Capturing the ‘not quite rightness’
22 February 2019
A new exhibition by Gavin Hipkins, photographer, film maker and Associate Professor at Elam School of Fine Arts, opens tomorrow at Te Uru Waitakere Contemporary Gallery.
Homely II features photographs taken in the United Kingdom and New Zealand from 2001 to 2017.
It presents a sequel to the The Homely, an 80-photo frieze of images taken on Hipkins’ travels through New Zealand and Australia between 1997 and 2000, all with an amateur film camera.
The original Homely has, since its launch in 2001, featured in more than 15 curated museum shows in New Zealand, Australia and the USA.
Homely II explores our differences and similarities with the United Kingdom, by shuffling and combining locations to form a fragmented narrative of strange-yet-familiar scenes.
Both here and in the United Kingdom, Hipkins visited historic and contemporary tourist spots and museums while also gathering pictures of everyday motifs — all in a manner redolent of the ‘not quite rightness’ of The Homely series.
This includes the iconic landscapes such as the Lake District and Scotland’s national parks, and important locations from the industrial revolution.
Closer to home, the series features the Moeraki boulders, geothermal activity in Rotorua and scenes from settler museums.
These allude to colonial connections, the legacies of industrial expansion, traditions of landscape representation and the idea of domesticity and family.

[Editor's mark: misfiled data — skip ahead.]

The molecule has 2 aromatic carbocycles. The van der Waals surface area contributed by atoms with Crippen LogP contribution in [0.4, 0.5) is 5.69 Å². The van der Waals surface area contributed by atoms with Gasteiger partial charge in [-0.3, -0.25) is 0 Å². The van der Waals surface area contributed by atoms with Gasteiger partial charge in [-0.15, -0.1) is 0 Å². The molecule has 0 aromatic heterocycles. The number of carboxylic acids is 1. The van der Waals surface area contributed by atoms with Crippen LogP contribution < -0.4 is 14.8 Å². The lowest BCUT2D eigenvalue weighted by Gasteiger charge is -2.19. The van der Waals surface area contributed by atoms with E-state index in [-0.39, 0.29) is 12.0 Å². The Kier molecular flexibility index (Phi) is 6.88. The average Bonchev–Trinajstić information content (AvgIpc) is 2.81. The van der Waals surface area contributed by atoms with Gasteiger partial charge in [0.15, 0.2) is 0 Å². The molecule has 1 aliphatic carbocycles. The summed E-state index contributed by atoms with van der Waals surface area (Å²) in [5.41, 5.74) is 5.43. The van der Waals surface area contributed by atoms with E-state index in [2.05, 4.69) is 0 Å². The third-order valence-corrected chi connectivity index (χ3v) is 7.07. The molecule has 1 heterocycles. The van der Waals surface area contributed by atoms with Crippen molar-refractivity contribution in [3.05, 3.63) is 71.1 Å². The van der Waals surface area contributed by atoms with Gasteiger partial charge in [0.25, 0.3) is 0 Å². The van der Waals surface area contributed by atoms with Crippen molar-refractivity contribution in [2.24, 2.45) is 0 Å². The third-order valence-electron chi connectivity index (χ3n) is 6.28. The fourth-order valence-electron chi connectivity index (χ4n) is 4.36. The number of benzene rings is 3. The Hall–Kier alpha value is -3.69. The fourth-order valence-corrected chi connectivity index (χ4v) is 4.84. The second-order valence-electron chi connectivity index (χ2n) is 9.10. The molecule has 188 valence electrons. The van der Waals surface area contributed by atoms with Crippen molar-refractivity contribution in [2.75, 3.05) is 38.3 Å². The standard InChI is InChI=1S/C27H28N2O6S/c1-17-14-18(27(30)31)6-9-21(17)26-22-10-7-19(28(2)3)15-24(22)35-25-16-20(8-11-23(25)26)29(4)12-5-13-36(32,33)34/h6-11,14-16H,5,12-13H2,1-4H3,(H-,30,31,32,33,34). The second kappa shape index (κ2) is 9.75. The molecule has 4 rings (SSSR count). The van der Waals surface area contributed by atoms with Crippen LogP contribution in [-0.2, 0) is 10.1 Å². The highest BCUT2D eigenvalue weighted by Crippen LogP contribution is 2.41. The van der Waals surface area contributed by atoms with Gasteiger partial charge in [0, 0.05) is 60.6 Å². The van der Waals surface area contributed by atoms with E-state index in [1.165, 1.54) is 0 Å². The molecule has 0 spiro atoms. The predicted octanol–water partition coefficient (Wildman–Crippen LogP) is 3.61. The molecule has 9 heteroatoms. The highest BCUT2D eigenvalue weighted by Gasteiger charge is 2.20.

In conjunction with The Homely II, Hipkins will premiere The Valley (2019), a new video that explores themes of nationalism against Devon’s moors in southwest England.
Inspired by Arthur Conan Doyle’s 1902 novel, The Hound of the Baskervilles, Hipkins grafts portraits of his own forebears across Devon's uncanny landscapes.
A subtext of Doyle’s classic novel negotiates yearnings for a homecoming and an ancestral land.
A Titirangi resident, Hipkins has been described as a ‘tourist of photography’ for the way he navigates the medium’s history, modes, manners, and mechanics across a diverse range of formal styles.
Core concerns unite Hipkins’ work, however, including myths of national identity, exploration and colonisation in the modern era, architecture as both a subject and symbol, and how social and political ideologies visually shape the world we live in.
His practice considers the ability of the camera to simultaneously capture the reality of the world and the deceptions and illusions of utopian fictions.
Homely II; Te Uru Waitakere Contemporary Gallery, Titirangi
23 February – 2 June 2019
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